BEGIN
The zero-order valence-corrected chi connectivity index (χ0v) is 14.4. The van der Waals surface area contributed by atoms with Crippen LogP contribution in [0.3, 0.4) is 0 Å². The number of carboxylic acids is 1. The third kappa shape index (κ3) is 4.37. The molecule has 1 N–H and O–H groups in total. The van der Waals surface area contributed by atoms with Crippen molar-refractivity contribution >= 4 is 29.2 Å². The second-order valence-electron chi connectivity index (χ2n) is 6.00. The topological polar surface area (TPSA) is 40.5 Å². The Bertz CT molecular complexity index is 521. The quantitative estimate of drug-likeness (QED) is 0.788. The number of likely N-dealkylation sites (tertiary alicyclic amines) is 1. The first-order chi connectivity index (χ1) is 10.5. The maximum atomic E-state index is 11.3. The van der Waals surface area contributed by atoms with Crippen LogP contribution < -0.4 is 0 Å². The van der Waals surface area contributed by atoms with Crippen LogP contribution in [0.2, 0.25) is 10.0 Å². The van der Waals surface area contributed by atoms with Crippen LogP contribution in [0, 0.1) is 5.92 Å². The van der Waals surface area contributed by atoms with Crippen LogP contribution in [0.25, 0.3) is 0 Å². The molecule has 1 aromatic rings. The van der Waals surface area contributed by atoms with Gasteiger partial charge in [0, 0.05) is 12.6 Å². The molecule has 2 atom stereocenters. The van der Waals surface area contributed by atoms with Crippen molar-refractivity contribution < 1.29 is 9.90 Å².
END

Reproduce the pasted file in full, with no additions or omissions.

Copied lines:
The zero-order valence-corrected chi connectivity index (χ0v) is 14.4. The van der Waals surface area contributed by atoms with Crippen LogP contribution in [0.3, 0.4) is 0 Å². The number of carboxylic acids is 1. The third kappa shape index (κ3) is 4.37. The molecule has 1 N–H and O–H groups in total. The van der Waals surface area contributed by atoms with Crippen molar-refractivity contribution >= 4 is 29.2 Å². The second-order valence-electron chi connectivity index (χ2n) is 6.00. The topological polar surface area (TPSA) is 40.5 Å². The Bertz CT molecular complexity index is 521. The quantitative estimate of drug-likeness (QED) is 0.788. The number of likely N-dealkylation sites (tertiary alicyclic amines) is 1. The first-order chi connectivity index (χ1) is 10.5. The maximum atomic E-state index is 11.3. The van der Waals surface area contributed by atoms with Crippen LogP contribution < -0.4 is 0 Å². The van der Waals surface area contributed by atoms with Crippen LogP contribution in [0.2, 0.25) is 10.0 Å². The van der Waals surface area contributed by atoms with Crippen LogP contribution in [0, 0.1) is 5.92 Å². The van der Waals surface area contributed by atoms with Crippen LogP contribution in [0.25, 0.3) is 0 Å². The molecule has 1 aromatic rings. The van der Waals surface area contributed by atoms with Gasteiger partial charge in [0, 0.05) is 12.6 Å². The molecule has 2 atom stereocenters. The van der Waals surface area contributed by atoms with Crippen molar-refractivity contribution < 1.29 is 9.90 Å².